The police can also be held accountable for causing unlawful detentions without an arrest and for prolonging a detention longer than the law allows.
As a general rule, false imprisonment means depriving another person of freedom of movement without lawful authority. A false imprisonment can be committed by anyone, including a spouse or a security guard. When an individual wants to bring a civil action against a police officer for false imprisonment, the key question is whether the officer exceeded his or her lawful authority in causing the loss of freedom.
The police have lawful authority to make an arrest under a variety of circumstances. The clearest example of lawful authority occurs when the police make an arrest pursuant to a warrant. However, when the police make a mistake and arrest someone who is not named in the warrant (usually someone with a similar name), they may be liable for false imprisonment.
The police can also make an arrest without a warrant, but only if they have reasonable grounds to believe that the arrested person committed, or is in the process of committing, a crime. The police must also determine that an arrest is necessary, meaning that it meets criteria specified by state law. For example, if an offence is minor, if the police can identify the person who committed it, if that person is cooperative with the police, and if there is no reason to believe that the person will not appear in court, it may be unlawful to arrest that person.
Every arrest is regarded as a restraint of freedom, even if the police decided to release an arrested suspect minutes later. Of course, a wrongful arrest that results in a long detention is typically more harmful than one that results in a brief detention. Compensation is usually proportionate to the harm caused. Any person who was wrongfully arrested should seek legal advice to determine whether compensation is worth pursuing.
When an arrest is unreasonable, the arrested person may be entitled to compensation, even if the person is guilty of the offence. It pays to receive legal advice whenever an arrest is made that might not have been reasonable under the circumstances.
An unlawful detention is similar to a wrongful arrest. Even when the police do not arrest an individual, they sometimes restrain that person’s freedom of movement. An order like “Stay there and don’t move” can be a wrongful detention if the police had no authority to give the order.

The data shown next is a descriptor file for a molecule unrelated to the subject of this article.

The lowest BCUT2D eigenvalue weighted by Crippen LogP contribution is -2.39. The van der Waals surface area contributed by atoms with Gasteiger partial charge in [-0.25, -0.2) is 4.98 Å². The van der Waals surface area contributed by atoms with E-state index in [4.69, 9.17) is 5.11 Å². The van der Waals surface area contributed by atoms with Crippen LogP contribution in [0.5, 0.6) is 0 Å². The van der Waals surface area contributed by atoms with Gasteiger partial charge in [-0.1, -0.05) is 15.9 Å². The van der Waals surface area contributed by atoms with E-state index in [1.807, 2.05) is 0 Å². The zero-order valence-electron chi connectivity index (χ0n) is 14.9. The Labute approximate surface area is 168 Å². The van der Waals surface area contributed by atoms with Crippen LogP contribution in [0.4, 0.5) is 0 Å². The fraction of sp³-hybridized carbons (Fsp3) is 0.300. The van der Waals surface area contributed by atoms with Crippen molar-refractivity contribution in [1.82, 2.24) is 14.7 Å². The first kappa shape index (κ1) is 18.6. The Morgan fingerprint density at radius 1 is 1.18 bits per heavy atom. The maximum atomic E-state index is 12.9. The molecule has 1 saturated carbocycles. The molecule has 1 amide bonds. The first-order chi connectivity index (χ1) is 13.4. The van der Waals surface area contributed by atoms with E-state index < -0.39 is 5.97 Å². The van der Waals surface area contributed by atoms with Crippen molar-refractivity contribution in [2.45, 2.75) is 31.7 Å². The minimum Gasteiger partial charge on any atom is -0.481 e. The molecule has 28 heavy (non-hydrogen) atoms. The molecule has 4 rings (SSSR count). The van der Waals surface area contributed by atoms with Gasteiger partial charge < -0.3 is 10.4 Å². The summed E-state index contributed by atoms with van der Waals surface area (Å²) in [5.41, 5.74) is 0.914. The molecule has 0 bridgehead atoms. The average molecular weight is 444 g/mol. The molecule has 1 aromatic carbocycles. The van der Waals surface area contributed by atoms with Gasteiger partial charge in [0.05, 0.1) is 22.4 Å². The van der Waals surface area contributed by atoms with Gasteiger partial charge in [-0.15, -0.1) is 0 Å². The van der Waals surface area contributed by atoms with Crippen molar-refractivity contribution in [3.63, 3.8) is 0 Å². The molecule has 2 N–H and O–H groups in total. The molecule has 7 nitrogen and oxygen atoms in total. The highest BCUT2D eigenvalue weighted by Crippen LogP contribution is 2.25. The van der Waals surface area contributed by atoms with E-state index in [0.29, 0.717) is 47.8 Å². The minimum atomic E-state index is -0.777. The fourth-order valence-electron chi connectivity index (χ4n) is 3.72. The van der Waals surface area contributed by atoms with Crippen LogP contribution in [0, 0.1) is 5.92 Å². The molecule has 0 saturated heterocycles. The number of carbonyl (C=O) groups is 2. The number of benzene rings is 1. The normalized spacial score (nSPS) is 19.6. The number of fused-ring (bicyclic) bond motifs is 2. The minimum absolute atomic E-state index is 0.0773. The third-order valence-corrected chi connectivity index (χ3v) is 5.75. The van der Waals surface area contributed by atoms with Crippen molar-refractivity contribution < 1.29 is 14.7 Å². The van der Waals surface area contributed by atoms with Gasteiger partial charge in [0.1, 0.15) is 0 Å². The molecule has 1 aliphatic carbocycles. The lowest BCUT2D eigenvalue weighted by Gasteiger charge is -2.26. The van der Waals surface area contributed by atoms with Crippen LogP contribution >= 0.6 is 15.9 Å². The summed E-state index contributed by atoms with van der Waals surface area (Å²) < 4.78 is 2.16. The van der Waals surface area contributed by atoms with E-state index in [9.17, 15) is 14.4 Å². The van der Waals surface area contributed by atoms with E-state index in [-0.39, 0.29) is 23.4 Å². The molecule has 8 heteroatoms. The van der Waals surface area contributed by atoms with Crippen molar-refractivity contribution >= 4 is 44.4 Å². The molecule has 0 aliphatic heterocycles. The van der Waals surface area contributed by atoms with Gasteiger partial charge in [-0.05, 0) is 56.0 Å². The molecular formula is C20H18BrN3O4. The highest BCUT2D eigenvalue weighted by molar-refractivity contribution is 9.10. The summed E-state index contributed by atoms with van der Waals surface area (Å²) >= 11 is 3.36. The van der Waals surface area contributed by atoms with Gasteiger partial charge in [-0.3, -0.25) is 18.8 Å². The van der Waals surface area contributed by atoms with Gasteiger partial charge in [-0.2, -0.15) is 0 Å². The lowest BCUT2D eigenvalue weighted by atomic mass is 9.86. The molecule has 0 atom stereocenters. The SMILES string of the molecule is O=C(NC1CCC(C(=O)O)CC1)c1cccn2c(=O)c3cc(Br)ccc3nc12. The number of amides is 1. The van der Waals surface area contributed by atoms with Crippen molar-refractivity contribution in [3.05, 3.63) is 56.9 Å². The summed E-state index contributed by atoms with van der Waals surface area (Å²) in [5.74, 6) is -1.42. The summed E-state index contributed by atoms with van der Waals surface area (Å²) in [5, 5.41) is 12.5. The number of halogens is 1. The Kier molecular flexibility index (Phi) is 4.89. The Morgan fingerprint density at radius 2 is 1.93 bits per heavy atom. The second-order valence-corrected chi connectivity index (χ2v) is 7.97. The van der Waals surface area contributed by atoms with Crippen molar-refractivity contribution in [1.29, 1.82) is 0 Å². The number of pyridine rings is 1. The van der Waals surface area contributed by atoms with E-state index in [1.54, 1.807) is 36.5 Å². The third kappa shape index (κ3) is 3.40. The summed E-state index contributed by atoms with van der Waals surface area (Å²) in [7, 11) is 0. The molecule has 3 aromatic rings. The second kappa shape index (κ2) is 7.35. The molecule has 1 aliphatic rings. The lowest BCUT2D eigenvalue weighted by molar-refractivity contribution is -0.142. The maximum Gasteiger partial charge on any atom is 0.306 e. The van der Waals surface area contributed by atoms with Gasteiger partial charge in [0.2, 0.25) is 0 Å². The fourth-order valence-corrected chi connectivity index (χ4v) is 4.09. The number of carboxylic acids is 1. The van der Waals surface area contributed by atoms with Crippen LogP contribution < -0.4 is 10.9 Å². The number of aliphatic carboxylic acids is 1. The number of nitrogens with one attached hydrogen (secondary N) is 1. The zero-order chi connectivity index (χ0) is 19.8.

A person who is subject to an unlawful detention can pursue compensation. Like a wrongful arrest, the longer the detention, the greater the compensation is likely to be.
An individual who has been sentenced for a crime may be lawfully imprisoned for the duration of the sentence. In some cases, people are held in custody after the sentence expires. In those cases, the imprisoned person may be entitled to compensation for wrongful imprisonment.
An individual who is taken into custody and held behind bars without being arrested may also be entitled to compensation for wrongful imprisonment. In addition, when someone is detained while being prosecuted and the prosecution is conducted for illegitimate reasons (for instance, as retribution because the person had an affair with a public official’s spouse), it may be possible to bring a civil action for malicious prosecution.
The police can commit an unlawful imprisonment, even after a lawful arrest, if they do not respect the individual’s right to receive a prompt determination of bail. The police are not always required to grant bail, but they are always required to make it possible for an arrested individual to apply for bail from a magistrate. When they fail to discharge that duty, they may be liable in a civil action.
Disclaimer : This article is just a summary of the subject matter being discussed and should not be regarded as a comprehensive legal advice for you to defend yourself alone. If you are charged with criminal offences, it is recommended that you seek legal assistance from criminal lawyers.